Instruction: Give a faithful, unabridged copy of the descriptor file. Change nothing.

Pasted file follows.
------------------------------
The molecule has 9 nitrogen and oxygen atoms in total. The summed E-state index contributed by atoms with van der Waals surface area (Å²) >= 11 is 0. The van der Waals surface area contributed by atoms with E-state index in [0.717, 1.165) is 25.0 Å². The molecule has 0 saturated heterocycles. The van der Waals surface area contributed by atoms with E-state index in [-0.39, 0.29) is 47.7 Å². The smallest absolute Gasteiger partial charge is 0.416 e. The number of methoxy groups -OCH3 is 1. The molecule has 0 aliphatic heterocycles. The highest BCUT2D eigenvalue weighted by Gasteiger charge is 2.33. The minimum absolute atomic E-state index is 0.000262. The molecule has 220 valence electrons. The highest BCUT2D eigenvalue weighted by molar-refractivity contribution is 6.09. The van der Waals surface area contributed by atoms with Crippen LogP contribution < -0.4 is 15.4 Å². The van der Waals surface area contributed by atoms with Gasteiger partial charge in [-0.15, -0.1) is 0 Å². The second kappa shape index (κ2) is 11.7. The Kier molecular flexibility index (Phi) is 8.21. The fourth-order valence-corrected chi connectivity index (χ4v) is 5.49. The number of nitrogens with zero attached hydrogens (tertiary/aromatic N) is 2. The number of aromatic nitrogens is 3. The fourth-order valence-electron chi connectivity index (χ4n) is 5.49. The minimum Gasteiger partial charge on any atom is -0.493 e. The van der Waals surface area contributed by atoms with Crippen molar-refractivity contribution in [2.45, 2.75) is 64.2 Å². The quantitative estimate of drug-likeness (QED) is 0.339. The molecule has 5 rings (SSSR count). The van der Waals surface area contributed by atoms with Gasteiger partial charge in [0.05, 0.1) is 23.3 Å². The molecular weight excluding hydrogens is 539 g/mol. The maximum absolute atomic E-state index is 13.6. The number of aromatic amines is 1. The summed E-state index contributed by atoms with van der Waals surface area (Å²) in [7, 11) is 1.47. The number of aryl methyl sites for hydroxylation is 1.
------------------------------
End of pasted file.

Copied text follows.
The molecule has 9 nitrogen and oxygen atoms in total. The summed E-state index contributed by atoms with van der Waals surface area (Å²) >= 11 is 0. The van der Waals surface area contributed by atoms with E-state index in [0.717, 1.165) is 25.0 Å². The molecule has 0 saturated heterocycles. The van der Waals surface area contributed by atoms with E-state index in [-0.39, 0.29) is 47.7 Å². The smallest absolute Gasteiger partial charge is 0.416 e. The number of methoxy groups -OCH3 is 1. The molecule has 0 aliphatic heterocycles. The highest BCUT2D eigenvalue weighted by Gasteiger charge is 2.33. The minimum absolute atomic E-state index is 0.000262. The molecule has 220 valence electrons. The highest BCUT2D eigenvalue weighted by molar-refractivity contribution is 6.09. The van der Waals surface area contributed by atoms with Crippen LogP contribution < -0.4 is 15.4 Å². The van der Waals surface area contributed by atoms with Gasteiger partial charge in [-0.15, -0.1) is 0 Å². The second kappa shape index (κ2) is 11.7. The Kier molecular flexibility index (Phi) is 8.21. The fourth-order valence-corrected chi connectivity index (χ4v) is 5.49. The number of nitrogens with zero attached hydrogens (tertiary/aromatic N) is 2. The number of aromatic nitrogens is 3. The fourth-order valence-electron chi connectivity index (χ4n) is 5.49. The minimum Gasteiger partial charge on any atom is -0.493 e. The van der Waals surface area contributed by atoms with Crippen molar-refractivity contribution in [2.45, 2.75) is 64.2 Å². The quantitative estimate of drug-likeness (QED) is 0.339. The molecule has 5 rings (SSSR count). The van der Waals surface area contributed by atoms with Gasteiger partial charge in [0.05, 0.1) is 23.3 Å². The molecular weight excluding hydrogens is 539 g/mol. The maximum absolute atomic E-state index is 13.6. The number of aromatic amines is 1. The summed E-state index contributed by atoms with van der Waals surface area (Å²) in [7, 11) is 1.47. The number of aryl methyl sites for hydroxylation is 1.